View attachment 234989
It's a bit of a mess. I think it may need some animation for you to be able to sort out the field lines clearly, but I don't have time right now to figure out how to do that.
@Ibix I would say at least partly successful. It might work better for a cylindrical magnet than it does for a current loop. In any case, it does illustrate the point that the 3-D model is necessary to get the proper divergence of the flux lines, i.e. where density falls off as 1/r^2 from a point source, etc.
 

Ibix

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Ibix

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@Ibix I would say at least partly successful. It might work better for a cylindrical magnet than it does for a current loop. In any case, it does illustrate the point that the 3-D model is necessary to get the proper divergence of the flux lines, i.e. where density falls off as 1/r^2 from a point source, etc.
It's surprisingly non-painful to create a YouTube video. It really needs to be watched in fullscreen mode because the field lines are too fine otherwise.
Half a million "likes" by next Tuesday for this one, you reckon?
 
I do have a question. It's often said as a rule of thumb that the "line density" relates to the strength of the field. However, I don't unterstand the immediate connection between "longer arrows" and "lines closer together", especially since those properties are in some sense "perpendicular" to each other.

Also, can this be seen with iron filings too? I've seen some images that suggest so, others that don't.
 

Ibix

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It's often said as a rule of thumb that the "line density" relates to the strength of the field.
I agree this can only be a rule of thumb, because there are specific counter examples where the contours of magnetic field strength are different shapes from the magnetic field lines (a wire moving perpendicular to its length, for example). And there are cases where the field line density is completely a matter of choice (a stationary wire produces concentric circular field lines - the density is trivially related to the density of seed points).

But there is an element of truth for things like the wire loop (or any permanent magnet). The field lines all pass through the loop (through the magnet), so it makes sense to pick seed points in the finite region where all lines pass. But those lines sweep back around through the infinite outside region and they must space out. I can pick a finite uniformly spaced set of points in the loop, but that cannot correspond to uniform spacing in the infinite region outside - the spacing must grow with distance. So the spacing grows with falling field strength.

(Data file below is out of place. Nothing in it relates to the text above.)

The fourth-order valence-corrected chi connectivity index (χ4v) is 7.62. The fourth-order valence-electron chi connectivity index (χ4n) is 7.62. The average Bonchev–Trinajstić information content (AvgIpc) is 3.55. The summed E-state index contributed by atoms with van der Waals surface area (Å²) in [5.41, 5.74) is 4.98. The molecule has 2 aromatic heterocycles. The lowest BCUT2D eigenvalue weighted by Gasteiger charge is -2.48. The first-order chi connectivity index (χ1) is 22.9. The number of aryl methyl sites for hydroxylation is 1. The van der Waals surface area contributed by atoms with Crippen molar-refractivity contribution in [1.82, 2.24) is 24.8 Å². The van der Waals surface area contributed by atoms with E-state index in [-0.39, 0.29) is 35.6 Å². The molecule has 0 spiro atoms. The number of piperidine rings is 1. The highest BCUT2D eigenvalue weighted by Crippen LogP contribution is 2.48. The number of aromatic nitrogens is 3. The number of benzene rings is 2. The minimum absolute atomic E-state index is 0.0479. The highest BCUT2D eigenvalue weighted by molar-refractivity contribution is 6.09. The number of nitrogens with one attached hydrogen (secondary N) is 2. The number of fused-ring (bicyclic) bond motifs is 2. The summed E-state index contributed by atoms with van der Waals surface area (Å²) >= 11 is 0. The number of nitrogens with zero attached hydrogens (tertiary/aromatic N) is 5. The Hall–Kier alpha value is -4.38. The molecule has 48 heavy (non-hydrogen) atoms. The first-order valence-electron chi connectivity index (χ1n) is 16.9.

So I think it's a rule limited to situations where there's a finite region that all field lines pass through. And it's not independent of the choice of seed points (see the left hand "bad choice of seed point" diagram in the insight). And it's definitely not true in detail. But there's some truth to it.
Also, can this be seen with iron filings too? I've seen some images that suggest so, others that don't
You mean, can you see field lines being more spread out with the iron filings? No, because there is an infinite set of possible field lines. The density effect only works if you pick systematically placed seed points in a finite region where all field lines pass.

However, there are two points to be aware of. First, far from the magnet the field is weak and there's little to drive the self-organisation. So you see fewer lines because there's less strength in the order-imposing process. Secondly, it's not independent of the density of iron filings. If you dump all the filings on top of the magnet so only a few happen to bounce to regions far away, again you won't see many lines. And iron filings are attracted to the magnet, so the density will almost certainly be higher near the magnet unless you're careful to control it. So I'd guess that's why you have this "sometimes you see it, sometimes you don't" feeling. You need to control for filing density variations.
 

anorlunda

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Great Insight, and helpful to dispel misconceptions. :thumbup:

You can expand the article. I think it would be helpful to mention plasmas such as solar prominences where wiki says "the prominence plasma flows along a tangled and twisted structure of magnetic fields generated by the sun’s internal dynamo." Also in the news is magnetic reconnection where the lines twist and cross themselves. Those things don't invalidate what you wrote, but they are a more complicated case where the lines are more than just magnetic, and which can lead laymen to think all magnetic lines are real.